Canadian Kuno Wittmer got the jump on the SCCA Pro Racing SPEED World Challenge Touring Car field at the standing start on a damp track and never looked back to dominate Saturday’s portion of a doubleheader weekend at Mosport International Raceway, part of the Victoria Day Speedfest. Teammates Pierre Kleinubing, of Coconut Creek, Fla., and Nick Wittmer, of Montreal, completed the podium.
When the lights went out for the standing start, second starting Wittmer had the path to Turn One cleared for his No. 44 Acura/RealTime/Red Line Acura TSX as polesitter Eric Foss’ No. 75 MAZDASPEED/Stoptech/Racinghart MAZDA6 sat motionless on the grid, watching the rest of the field speed by. Having just run a race on the wet track in a similar car, Wittmer used his knowledge of the course conditions to pull out two to three seconds per lap on the opening several laps. By lap five, he was 10 seconds ahead of Kleinubing, who was struggling to find the grip.
In his World Challenge Touring Car debut, Kuno Wittmer’s younger brother Nick started from 11th, and last, on the grid in his No. 45 Acura/RealTime/Red Line Acura TSX. He also benefitted from running the earlier race and sliced through the pack to fourth on the opening lap. On lap 13 of the 28-lap, 68.852-mile contest, Nick moved up to second making it a Wittmer brothers one-two. By then, Kuno Wittmer held a 20-second lead.
As the track slowly dried in the second half of the race, the battle for second heated up between Nick Wittmer, point leader Jason Saini’s No. 74 MAZDASPEED/Stoptech/Racinghart MAZDA6 and Kleinubing. The trio ran in that order, setting fastest race laps throughout the closing stages of the race, until Kleinubing moved to third on lap 26. This set up a battle between teammates Kleinubing and Wittmer in the final two laps.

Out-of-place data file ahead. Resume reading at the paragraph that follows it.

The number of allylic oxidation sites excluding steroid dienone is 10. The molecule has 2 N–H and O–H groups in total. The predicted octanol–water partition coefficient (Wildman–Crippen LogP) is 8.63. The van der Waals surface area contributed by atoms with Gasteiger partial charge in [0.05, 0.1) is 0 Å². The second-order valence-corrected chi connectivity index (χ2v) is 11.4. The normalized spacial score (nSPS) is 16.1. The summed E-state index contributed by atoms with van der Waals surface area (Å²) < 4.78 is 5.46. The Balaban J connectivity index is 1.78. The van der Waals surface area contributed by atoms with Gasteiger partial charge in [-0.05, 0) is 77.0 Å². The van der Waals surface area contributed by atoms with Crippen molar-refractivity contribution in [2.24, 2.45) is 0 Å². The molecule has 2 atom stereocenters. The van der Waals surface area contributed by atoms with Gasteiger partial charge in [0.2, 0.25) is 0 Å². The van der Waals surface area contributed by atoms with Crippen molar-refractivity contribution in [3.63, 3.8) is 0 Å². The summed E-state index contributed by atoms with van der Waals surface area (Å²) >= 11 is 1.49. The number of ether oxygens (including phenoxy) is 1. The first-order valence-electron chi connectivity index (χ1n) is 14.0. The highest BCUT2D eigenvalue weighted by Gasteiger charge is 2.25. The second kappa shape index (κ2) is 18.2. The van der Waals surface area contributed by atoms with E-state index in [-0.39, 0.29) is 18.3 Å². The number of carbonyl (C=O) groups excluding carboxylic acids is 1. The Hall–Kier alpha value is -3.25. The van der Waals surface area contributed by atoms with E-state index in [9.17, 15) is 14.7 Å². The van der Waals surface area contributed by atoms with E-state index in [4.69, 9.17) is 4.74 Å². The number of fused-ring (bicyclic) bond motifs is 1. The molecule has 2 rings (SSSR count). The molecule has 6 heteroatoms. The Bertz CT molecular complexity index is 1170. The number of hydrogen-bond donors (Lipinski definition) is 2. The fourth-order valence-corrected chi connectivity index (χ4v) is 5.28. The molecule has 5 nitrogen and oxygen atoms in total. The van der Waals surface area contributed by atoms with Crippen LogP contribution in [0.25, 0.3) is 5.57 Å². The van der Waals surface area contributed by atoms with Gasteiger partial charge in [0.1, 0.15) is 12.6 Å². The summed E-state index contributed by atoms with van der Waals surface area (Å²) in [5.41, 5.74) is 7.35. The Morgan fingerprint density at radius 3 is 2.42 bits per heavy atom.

On the last lap, Kleinubing got inside of Nick Wittmer in Turn Four, the two bumped and slid sideways down the hill to Turn Five. When the dust settled, Kleinubing had the position.
Kuno Wittmer sped away to a comfortable fourth-career victory by 19.035 seconds, averaging 81.598 mph.
“The race before definitely helped us find the rain line right away,” Kuno Wittmer said. “Given that in the other championship we’re running, they run the same tire, it helped. The start was great – even though we were on the race line where it is usually of greasy. Eric [Foss] bobbled a bit and I got myself over on the grippy stuff. Once we got going, I went through the gears and found my pace.
“If I wasn’t for me running an Acura TSX, I’m not sure I’d be up here [podium]. I couldn’t ask for more than a home country win.”
Kleinubing credited his resurgence to mid-race contact with Saini that changed the handling of his car.
My car got better after Jason [Saini] hit me,” Kleinubing said. “He got sideways. He came back inside [Turn] 5b and hit me there. It gave me a little bit more toe out and, believe it or not, it help. I don’t know how the wheel held up because it’s pretty broken. But, the car got better every lap after that. I was able to find more and more speed.